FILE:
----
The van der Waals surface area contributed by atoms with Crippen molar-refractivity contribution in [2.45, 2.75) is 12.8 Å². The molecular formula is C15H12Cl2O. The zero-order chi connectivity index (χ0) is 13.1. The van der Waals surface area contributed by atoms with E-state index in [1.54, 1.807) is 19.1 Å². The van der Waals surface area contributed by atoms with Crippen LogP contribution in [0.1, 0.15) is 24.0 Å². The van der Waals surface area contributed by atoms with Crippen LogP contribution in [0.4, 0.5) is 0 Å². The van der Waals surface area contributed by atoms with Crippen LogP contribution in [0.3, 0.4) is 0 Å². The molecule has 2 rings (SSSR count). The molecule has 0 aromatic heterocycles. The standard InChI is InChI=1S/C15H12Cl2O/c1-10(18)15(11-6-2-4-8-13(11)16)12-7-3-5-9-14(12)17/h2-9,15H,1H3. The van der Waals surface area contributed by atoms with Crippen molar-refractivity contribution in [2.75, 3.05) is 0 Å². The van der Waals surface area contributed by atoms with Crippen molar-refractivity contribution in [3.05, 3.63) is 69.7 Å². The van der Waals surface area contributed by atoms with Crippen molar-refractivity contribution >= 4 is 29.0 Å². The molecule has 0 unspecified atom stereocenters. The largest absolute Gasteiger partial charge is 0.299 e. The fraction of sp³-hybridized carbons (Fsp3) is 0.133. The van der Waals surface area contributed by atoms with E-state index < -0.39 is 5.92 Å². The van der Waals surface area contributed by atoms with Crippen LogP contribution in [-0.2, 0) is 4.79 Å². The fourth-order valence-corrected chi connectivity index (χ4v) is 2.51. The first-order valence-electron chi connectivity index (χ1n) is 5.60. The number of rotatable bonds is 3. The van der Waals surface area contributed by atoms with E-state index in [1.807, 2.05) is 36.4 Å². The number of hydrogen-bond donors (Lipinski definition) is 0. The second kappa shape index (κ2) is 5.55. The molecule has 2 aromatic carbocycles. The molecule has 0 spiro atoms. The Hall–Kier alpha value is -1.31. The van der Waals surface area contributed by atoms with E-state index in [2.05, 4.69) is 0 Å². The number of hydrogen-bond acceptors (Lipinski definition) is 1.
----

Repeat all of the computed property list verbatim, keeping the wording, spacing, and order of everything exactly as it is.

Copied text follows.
The van der Waals surface area contributed by atoms with Crippen molar-refractivity contribution in [2.45, 2.75) is 12.8 Å². The molecular formula is C15H12Cl2O. The zero-order chi connectivity index (χ0) is 13.1. The van der Waals surface area contributed by atoms with E-state index in [1.54, 1.807) is 19.1 Å². The van der Waals surface area contributed by atoms with Crippen LogP contribution in [0.1, 0.15) is 24.0 Å². The van der Waals surface area contributed by atoms with Crippen LogP contribution in [0.4, 0.5) is 0 Å². The van der Waals surface area contributed by atoms with Crippen LogP contribution in [0.3, 0.4) is 0 Å². The molecule has 2 rings (SSSR count). The molecule has 0 aromatic heterocycles. The standard InChI is InChI=1S/C15H12Cl2O/c1-10(18)15(11-6-2-4-8-13(11)16)12-7-3-5-9-14(12)17/h2-9,15H,1H3. The van der Waals surface area contributed by atoms with Crippen molar-refractivity contribution in [2.75, 3.05) is 0 Å². The van der Waals surface area contributed by atoms with Crippen molar-refractivity contribution in [3.05, 3.63) is 69.7 Å². The van der Waals surface area contributed by atoms with Crippen molar-refractivity contribution >= 4 is 29.0 Å². The molecule has 0 unspecified atom stereocenters. The largest absolute Gasteiger partial charge is 0.299 e. The fraction of sp³-hybridized carbons (Fsp3) is 0.133. The van der Waals surface area contributed by atoms with E-state index < -0.39 is 5.92 Å². The van der Waals surface area contributed by atoms with Crippen LogP contribution in [-0.2, 0) is 4.79 Å². The fourth-order valence-corrected chi connectivity index (χ4v) is 2.51. The first-order valence-electron chi connectivity index (χ1n) is 5.60. The number of rotatable bonds is 3. The van der Waals surface area contributed by atoms with E-state index in [1.807, 2.05) is 36.4 Å². The number of hydrogen-bond donors (Lipinski definition) is 0. The second kappa shape index (κ2) is 5.55. The molecule has 2 aromatic carbocycles. The molecule has 0 spiro atoms. The Hall–Kier alpha value is -1.31. The van der Waals surface area contributed by atoms with E-state index in [2.05, 4.69) is 0 Å². The number of hydrogen-bond acceptors (Lipinski definition) is 1.